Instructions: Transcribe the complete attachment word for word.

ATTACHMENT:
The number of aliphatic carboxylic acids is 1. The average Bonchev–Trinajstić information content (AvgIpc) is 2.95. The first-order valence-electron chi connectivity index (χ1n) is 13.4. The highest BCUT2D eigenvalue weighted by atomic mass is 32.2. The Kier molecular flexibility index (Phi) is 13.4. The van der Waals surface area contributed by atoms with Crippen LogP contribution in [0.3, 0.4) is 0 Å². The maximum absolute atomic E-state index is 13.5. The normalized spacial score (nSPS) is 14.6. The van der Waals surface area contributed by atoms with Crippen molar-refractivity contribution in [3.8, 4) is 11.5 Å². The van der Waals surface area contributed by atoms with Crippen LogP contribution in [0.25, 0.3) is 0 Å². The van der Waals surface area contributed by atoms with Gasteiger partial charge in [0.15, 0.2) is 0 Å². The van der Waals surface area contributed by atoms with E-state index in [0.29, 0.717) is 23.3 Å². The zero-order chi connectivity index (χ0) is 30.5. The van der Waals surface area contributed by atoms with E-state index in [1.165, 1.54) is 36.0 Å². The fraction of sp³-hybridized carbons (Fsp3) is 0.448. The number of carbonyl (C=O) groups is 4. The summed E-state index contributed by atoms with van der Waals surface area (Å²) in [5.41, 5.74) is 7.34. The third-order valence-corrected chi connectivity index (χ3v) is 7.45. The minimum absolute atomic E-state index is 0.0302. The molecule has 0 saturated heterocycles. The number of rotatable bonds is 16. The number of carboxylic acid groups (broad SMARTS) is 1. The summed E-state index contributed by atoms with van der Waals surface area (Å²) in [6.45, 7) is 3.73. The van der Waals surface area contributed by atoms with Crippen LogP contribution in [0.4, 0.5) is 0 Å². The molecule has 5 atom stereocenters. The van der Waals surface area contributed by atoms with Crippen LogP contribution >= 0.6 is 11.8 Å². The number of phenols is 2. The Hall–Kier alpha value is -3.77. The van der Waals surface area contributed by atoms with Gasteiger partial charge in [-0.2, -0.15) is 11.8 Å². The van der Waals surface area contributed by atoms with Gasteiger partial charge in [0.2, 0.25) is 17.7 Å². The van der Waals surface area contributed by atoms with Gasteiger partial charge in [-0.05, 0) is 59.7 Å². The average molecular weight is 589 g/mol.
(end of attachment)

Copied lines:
The number of aliphatic carboxylic acids is 1. The average Bonchev–Trinajstić information content (AvgIpc) is 2.95. The first-order valence-electron chi connectivity index (χ1n) is 13.4. The highest BCUT2D eigenvalue weighted by atomic mass is 32.2. The Kier molecular flexibility index (Phi) is 13.4. The van der Waals surface area contributed by atoms with Crippen LogP contribution in [0.3, 0.4) is 0 Å². The maximum absolute atomic E-state index is 13.5. The normalized spacial score (nSPS) is 14.6. The van der Waals surface area contributed by atoms with Crippen molar-refractivity contribution in [3.8, 4) is 11.5 Å². The van der Waals surface area contributed by atoms with Crippen LogP contribution in [0.25, 0.3) is 0 Å². The van der Waals surface area contributed by atoms with Gasteiger partial charge in [0.15, 0.2) is 0 Å². The van der Waals surface area contributed by atoms with E-state index in [0.29, 0.717) is 23.3 Å². The zero-order chi connectivity index (χ0) is 30.5. The van der Waals surface area contributed by atoms with E-state index in [1.165, 1.54) is 36.0 Å². The fraction of sp³-hybridized carbons (Fsp3) is 0.448. The number of carbonyl (C=O) groups is 4. The summed E-state index contributed by atoms with van der Waals surface area (Å²) in [5.41, 5.74) is 7.34. The third-order valence-corrected chi connectivity index (χ3v) is 7.45. The minimum absolute atomic E-state index is 0.0302. The molecule has 0 saturated heterocycles. The number of rotatable bonds is 16. The number of carboxylic acid groups (broad SMARTS) is 1. The summed E-state index contributed by atoms with van der Waals surface area (Å²) in [6.45, 7) is 3.73. The van der Waals surface area contributed by atoms with Crippen LogP contribution in [0.4, 0.5) is 0 Å². The molecule has 5 atom stereocenters. The van der Waals surface area contributed by atoms with Crippen LogP contribution >= 0.6 is 11.8 Å². The number of phenols is 2. The Hall–Kier alpha value is -3.77. The van der Waals surface area contributed by atoms with Gasteiger partial charge in [-0.2, -0.15) is 11.8 Å². The van der Waals surface area contributed by atoms with Gasteiger partial charge in [0.2, 0.25) is 17.7 Å². The van der Waals surface area contributed by atoms with Gasteiger partial charge in [-0.05, 0) is 59.7 Å². The average molecular weight is 589 g/mol.